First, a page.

Science ApplicationsThe goal of the Service's Science Applications initiative is to strengthen the Service's tradition of scientific excellence in the conservation of fish, wildlife, plants and their habitat. We will accomplish this by:
• Expanding our capacities to acquire apply and communicate scientific information.
• Promoting active involvement of the Service and our employees in the larger scientific community.
• Strengthening partnerships between the Service and other scientific organizations; and
• Growing the next generation of Service scientists.
This site will maintain information on implementation of the Science Applications initiative and related matters.
Strategic Habitat Conservation
Strategic Habitat Conservation is an adaptive resource management framework that applies lessons learned from past management actions when doing conservation planning for the future. It has five key elements: biological planning, conservation design, conservation delivery, monitoring and research.
The large number of species with which the Service and our partners work makes creating landscape-scale conservation plans on a species-by-species basis impractical. We are developing a process to collaboratively identify "surrogate species" that represent other species or aspects of their environment. Conserving habitat for these surrogate species can, at the same time, address the needs of a larger group of species. This is a practical step in using the SHC approach and the best-known science to conserve landscapes supporting multiple species. Selected surrogate species will be used as the basis for conservation planning efforts within a landscape or geographic area. Learn more about Service efforts involving the use of surrogate species here.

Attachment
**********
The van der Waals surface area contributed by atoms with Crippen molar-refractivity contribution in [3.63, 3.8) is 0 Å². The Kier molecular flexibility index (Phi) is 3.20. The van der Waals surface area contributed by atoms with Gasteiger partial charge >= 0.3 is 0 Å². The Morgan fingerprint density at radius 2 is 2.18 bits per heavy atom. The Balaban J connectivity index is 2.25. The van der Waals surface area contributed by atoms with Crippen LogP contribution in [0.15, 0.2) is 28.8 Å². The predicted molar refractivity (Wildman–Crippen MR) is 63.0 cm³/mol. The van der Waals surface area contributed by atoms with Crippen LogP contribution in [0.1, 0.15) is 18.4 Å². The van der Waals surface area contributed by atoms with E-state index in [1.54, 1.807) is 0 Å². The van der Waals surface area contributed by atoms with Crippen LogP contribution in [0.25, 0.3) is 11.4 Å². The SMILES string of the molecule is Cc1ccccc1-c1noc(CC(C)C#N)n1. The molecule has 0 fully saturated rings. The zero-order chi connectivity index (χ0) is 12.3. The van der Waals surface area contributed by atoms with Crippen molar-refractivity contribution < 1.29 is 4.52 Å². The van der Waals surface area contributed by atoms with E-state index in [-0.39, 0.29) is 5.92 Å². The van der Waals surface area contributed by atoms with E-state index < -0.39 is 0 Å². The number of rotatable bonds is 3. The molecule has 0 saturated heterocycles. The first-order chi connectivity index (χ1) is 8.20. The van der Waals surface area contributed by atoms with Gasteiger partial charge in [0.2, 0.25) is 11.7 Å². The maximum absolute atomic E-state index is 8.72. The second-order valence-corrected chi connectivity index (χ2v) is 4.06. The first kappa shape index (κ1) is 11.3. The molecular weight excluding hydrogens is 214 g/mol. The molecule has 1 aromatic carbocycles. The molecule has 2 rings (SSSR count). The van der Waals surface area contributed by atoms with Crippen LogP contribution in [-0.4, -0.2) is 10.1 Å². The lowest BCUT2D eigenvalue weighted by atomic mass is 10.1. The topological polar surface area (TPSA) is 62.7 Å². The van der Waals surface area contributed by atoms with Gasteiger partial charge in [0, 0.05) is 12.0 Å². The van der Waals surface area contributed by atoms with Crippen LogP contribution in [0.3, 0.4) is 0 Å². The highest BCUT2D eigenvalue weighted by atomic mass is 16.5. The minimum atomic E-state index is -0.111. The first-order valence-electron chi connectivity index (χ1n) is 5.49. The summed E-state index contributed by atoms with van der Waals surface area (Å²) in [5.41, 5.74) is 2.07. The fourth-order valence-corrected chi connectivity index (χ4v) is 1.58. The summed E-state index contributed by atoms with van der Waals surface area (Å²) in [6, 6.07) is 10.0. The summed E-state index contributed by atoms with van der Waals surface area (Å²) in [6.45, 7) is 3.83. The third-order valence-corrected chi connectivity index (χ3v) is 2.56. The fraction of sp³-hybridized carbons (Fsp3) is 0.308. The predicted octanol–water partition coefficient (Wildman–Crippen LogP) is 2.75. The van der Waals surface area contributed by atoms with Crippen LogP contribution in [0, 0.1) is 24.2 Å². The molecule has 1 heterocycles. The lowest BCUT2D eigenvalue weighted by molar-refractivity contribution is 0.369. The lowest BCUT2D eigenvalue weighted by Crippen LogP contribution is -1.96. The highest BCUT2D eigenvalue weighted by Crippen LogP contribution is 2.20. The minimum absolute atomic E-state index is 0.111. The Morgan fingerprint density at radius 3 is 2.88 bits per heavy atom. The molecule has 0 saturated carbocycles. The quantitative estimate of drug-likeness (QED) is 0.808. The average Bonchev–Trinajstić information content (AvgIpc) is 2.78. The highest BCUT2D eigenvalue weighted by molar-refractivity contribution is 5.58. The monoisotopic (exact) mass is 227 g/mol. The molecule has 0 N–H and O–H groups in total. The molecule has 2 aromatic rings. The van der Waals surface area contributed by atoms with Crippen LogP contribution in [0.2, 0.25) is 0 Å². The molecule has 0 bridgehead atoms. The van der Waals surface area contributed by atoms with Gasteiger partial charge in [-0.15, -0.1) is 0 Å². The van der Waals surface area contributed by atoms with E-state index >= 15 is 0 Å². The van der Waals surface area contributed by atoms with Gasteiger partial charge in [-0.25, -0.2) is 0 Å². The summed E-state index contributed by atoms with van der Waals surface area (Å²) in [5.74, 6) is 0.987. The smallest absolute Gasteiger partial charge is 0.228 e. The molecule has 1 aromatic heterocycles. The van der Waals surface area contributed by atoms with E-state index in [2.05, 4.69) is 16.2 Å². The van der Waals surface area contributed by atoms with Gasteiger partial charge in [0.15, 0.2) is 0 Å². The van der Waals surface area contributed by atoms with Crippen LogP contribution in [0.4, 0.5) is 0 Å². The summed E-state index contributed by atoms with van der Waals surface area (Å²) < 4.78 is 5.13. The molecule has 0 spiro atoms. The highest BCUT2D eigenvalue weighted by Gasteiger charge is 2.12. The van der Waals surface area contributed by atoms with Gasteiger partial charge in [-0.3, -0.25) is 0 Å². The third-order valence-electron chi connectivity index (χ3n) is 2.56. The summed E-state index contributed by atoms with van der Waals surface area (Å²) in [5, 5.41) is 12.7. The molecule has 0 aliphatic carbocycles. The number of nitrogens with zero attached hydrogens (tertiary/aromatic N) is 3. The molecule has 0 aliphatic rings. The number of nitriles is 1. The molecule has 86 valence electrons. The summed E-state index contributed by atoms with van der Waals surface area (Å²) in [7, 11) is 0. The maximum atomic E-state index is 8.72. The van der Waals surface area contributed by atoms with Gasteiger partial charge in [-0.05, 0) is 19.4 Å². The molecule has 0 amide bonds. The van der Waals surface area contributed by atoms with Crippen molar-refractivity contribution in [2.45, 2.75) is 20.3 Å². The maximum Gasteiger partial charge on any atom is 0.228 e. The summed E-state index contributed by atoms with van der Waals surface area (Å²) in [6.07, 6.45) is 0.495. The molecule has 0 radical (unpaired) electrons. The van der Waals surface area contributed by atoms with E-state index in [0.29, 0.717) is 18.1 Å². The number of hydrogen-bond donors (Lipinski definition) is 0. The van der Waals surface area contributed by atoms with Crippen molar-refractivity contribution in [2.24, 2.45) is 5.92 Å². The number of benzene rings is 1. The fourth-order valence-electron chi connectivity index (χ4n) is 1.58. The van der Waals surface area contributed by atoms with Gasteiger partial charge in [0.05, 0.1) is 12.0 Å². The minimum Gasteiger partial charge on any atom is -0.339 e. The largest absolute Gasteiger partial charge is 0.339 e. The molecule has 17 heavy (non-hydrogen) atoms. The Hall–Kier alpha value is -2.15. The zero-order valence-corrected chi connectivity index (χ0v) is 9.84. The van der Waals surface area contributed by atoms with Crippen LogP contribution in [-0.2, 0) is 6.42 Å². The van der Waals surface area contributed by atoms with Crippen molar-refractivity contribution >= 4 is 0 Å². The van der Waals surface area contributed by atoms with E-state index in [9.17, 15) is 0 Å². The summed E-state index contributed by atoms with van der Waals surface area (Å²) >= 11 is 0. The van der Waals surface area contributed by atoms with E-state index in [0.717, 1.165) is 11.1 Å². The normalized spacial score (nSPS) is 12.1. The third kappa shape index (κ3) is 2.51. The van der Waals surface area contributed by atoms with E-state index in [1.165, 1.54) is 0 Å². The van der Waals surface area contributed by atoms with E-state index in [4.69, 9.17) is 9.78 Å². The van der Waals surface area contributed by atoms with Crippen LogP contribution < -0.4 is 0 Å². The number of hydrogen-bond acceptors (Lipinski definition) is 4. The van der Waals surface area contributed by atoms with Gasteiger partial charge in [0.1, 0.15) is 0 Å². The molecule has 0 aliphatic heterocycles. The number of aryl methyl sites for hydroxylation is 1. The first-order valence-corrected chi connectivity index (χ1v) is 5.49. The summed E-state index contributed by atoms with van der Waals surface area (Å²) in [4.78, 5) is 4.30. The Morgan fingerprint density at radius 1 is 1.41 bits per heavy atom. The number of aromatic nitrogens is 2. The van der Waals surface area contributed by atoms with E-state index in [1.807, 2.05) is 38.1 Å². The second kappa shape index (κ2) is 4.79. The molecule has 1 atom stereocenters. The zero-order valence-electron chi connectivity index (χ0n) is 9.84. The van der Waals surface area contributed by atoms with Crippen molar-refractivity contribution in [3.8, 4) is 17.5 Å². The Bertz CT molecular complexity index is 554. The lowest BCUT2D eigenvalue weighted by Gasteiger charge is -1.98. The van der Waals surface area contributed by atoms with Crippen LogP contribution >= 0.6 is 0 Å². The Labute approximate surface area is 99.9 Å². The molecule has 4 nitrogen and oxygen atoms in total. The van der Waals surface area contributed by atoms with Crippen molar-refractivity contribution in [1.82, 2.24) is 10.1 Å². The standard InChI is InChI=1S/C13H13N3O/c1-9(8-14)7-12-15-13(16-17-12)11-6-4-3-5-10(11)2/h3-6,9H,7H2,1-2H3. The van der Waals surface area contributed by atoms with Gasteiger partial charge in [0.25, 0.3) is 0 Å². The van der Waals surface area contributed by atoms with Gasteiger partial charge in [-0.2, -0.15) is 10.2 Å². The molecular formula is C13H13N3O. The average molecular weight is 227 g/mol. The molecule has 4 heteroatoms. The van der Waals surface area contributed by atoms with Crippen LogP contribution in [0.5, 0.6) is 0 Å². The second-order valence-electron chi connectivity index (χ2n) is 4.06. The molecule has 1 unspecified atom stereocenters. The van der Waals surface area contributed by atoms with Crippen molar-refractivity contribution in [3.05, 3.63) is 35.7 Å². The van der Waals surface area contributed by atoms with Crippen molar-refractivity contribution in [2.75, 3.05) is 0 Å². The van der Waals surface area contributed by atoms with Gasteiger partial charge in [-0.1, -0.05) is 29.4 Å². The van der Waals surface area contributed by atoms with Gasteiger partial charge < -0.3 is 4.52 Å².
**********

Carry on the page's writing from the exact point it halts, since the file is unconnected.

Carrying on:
Landscape Conservation Cooperatives
Landscape Conservation Cooperatives (LCCs) are self-directed science and conservation planning partnerships that provide shared science capacity to inform resource management actions addressing climate change and other processes operating on broad landscape scales.
Changing climate is accelerating threats to our wildlife and natural systems like habitat loss and water scarcity, making it all the more important that we work together to conserve America's natural heritage for the future.
The U.S. Fish and Wildlife Service is committed to using sound science in its decision-making and to provide the American people with information of the highest possible quality. Visit our peer-review page for more on what we're doing to ensure the quality and credibility of the scientific information we distribute.
The Science Applications Program plays a key role in providing science support to other Service programs in the Pacific Southwest Region. The program coordinates closely with the U.S. Geological Survey, National Oceanic and Atmospheric Administration, and other organizations to acquire, synthesize and share science information that land resource managers need to be effective.